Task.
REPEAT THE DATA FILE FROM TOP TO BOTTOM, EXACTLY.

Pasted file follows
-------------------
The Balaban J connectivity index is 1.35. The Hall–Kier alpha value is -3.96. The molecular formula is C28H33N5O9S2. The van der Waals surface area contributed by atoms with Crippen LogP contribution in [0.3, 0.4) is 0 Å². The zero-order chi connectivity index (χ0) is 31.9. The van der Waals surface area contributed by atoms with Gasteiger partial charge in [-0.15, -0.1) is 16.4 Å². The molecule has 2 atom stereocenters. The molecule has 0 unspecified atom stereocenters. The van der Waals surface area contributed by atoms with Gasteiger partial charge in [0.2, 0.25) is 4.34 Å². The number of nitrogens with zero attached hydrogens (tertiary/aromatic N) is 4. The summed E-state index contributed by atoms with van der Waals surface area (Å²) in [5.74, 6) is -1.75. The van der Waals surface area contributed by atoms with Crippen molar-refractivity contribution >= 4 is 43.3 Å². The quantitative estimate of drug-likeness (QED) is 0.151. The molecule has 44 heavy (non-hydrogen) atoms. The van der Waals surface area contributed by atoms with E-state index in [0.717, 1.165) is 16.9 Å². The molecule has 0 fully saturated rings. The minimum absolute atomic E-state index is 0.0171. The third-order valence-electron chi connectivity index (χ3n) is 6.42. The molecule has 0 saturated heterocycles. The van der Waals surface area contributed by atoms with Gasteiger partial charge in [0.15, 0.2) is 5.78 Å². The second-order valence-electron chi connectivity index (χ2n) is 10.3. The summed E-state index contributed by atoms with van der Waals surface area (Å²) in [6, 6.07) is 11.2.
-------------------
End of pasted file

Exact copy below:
The Balaban J connectivity index is 1.35. The Hall–Kier alpha value is -3.96. The molecular formula is C28H33N5O9S2. The van der Waals surface area contributed by atoms with Crippen LogP contribution in [0.3, 0.4) is 0 Å². The zero-order chi connectivity index (χ0) is 31.9. The van der Waals surface area contributed by atoms with Gasteiger partial charge in [-0.15, -0.1) is 16.4 Å². The molecule has 2 atom stereocenters. The molecule has 0 unspecified atom stereocenters. The van der Waals surface area contributed by atoms with Gasteiger partial charge in [0.2, 0.25) is 4.34 Å². The number of nitrogens with zero attached hydrogens (tertiary/aromatic N) is 4. The summed E-state index contributed by atoms with van der Waals surface area (Å²) in [5.74, 6) is -1.75. The van der Waals surface area contributed by atoms with Crippen molar-refractivity contribution >= 4 is 43.3 Å². The quantitative estimate of drug-likeness (QED) is 0.151. The molecule has 44 heavy (non-hydrogen) atoms. The van der Waals surface area contributed by atoms with E-state index in [0.717, 1.165) is 16.9 Å². The molecule has 0 fully saturated rings. The minimum absolute atomic E-state index is 0.0171. The third-order valence-electron chi connectivity index (χ3n) is 6.42. The molecule has 0 saturated heterocycles. The van der Waals surface area contributed by atoms with Gasteiger partial charge in [0.15, 0.2) is 5.78 Å². The second-order valence-electron chi connectivity index (χ2n) is 10.3. The summed E-state index contributed by atoms with van der Waals surface area (Å²) in [6, 6.07) is 11.2.